stakeholders in a series of projects to encourage greater use of rail and more sustainable city logistics options in moving freight. Director of operations, TNT

Express UK & Ireland, Simon Harper, said: “We are very keen to understand whether, by potentially supplementing our core road network with selected rail services where feasible, we may be able to better support our customers and their businesses with an even faster and more reliable service.”

Rail firms mind the gap

VTG Rail UK has signed hire agreements for its Ecofret container wagons with Freightliner and GB Railfreight. Freightliner has ordered 21

sets of twin-platform Ecofret wagons to add to its existing fleet of 43 twins, whilst GBRf has placed orders for 17 triple- platform sets which will join an existing triple wagon which has been running extended trials.

Delivery will begin in late

summer 2014 and continue through until early 2015. VTG’s managing director,

Rob Brook, said: “The wagons are designed to maximise the number of 40ft containers, now predominant in the deep sea shipping market, that can be carried in a given train length. By using the centre platform of the Ecofret triple platform to carry either one 40ft or two

20ft containers, or by mixing twin platform Ecofrets with existing 60ft wagons, the wasteful 20ft gaps common on traditional intermodal

are virtually eliminated.” As well as increasing the

number of containers carried on a train of a given length by up to 32%, getting rid of large gaps between boxes reduces turbulence and improves fuel consumption.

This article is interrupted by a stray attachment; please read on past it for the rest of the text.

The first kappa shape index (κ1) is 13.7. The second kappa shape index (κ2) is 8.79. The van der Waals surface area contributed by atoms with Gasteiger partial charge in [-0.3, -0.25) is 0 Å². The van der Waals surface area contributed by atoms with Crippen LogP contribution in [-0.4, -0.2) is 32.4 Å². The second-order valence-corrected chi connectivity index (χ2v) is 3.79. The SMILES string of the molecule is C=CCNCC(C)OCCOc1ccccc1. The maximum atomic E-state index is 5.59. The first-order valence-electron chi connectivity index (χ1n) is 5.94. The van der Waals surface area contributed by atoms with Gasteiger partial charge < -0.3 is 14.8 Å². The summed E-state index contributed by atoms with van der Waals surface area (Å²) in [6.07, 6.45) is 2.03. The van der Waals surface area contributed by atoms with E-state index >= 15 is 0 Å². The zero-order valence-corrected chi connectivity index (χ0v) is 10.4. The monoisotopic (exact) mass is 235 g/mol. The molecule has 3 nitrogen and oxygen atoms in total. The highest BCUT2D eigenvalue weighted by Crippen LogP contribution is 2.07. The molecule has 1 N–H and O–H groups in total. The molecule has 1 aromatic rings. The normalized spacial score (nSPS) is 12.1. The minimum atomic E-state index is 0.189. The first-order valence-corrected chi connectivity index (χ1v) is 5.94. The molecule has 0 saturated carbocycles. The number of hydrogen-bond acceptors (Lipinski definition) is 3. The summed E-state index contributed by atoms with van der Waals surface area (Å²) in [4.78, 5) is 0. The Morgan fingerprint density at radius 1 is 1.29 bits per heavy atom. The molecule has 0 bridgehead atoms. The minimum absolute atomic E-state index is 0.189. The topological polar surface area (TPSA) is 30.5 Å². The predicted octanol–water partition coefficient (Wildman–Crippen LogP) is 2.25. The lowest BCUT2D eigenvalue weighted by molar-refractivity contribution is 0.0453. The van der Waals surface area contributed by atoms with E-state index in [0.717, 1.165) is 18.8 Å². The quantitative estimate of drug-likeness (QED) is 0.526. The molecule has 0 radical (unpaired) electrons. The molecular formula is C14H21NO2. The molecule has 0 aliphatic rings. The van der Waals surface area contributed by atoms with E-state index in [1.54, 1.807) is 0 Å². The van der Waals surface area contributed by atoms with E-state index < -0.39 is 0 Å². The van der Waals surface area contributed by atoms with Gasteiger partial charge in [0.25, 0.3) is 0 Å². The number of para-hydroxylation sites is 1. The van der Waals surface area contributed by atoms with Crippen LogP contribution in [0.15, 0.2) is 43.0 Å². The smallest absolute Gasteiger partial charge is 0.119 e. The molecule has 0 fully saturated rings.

Lines set up sulphur group

A group of shipowners have set up the Trident Alliance, who

share an interest in

robust enforcement of maritime sulphur regulation to ensure that they do not distort competition. Following an exploratory meeting in Copenhagen on 28 May, hosted by Maersk Maritime Technology and Wallenius Wilhelmsen Logistics the current membership list is: American Roll-on Roll-off

Carrier, EUKOR Car Carriers, Höegh Autoliners, J. Lauritzen, Maersk, Rickmers-Linie, Stena, Torvald Klaveness, UECC, Unifeeder and Wallenius Wilhelmsen Logistics.

They will work towards a Several

other companies are in the process of joining. Member company CEOs

have signed a statement of commitment to support robust and transparent


of sulphur regulations and to comply with the regulations.

shipping industry with effective enforcement of sulphur regulations to ensure their intended effect is reached and eliminate the risk of distortion to the competitive landscape. The initiative received encouragement and support from the EU’s Commissioner for Climate Action, Connie Hedegaard, along with the Danish Minister for the Environment, Kirsten Brosbol.

Damco opens in Myanmar

Damco, the forwarding arm of the AP Moller Group says it has become the first company to open an international standard warehouse and Container Freight Station facility in Myanmar. The brand-new 4,000sq m facility is C-TPAT-compliant and lies within 15 kilometres of Yangon ports and major industrial locations. It is suitable for import/export activities for fast moving consumer goods,

consumer electronics, apparels, components, machinery and project cargo. Managing director of the

Thailand, Malaysia & Myanmar cluster, Kiattichai Pitpreecha said: “Damco is the first global logistics company in Myanmar. Aſter acquiring an operating license in 2013 and opening a new office in Yangon, we have strengthened our position in Myanmar by being the first international logistics

company in the country to start offering own-operated CFS/ warehousing services.” Since international sanctions

were liſted in 2012, Myanmar has the potential to become a major sourcing country and consumer market he added. its strategic location between three drivers of global economic growth – China, India and Southeast Asia – makes it one of the most unique emerging markets in Asia.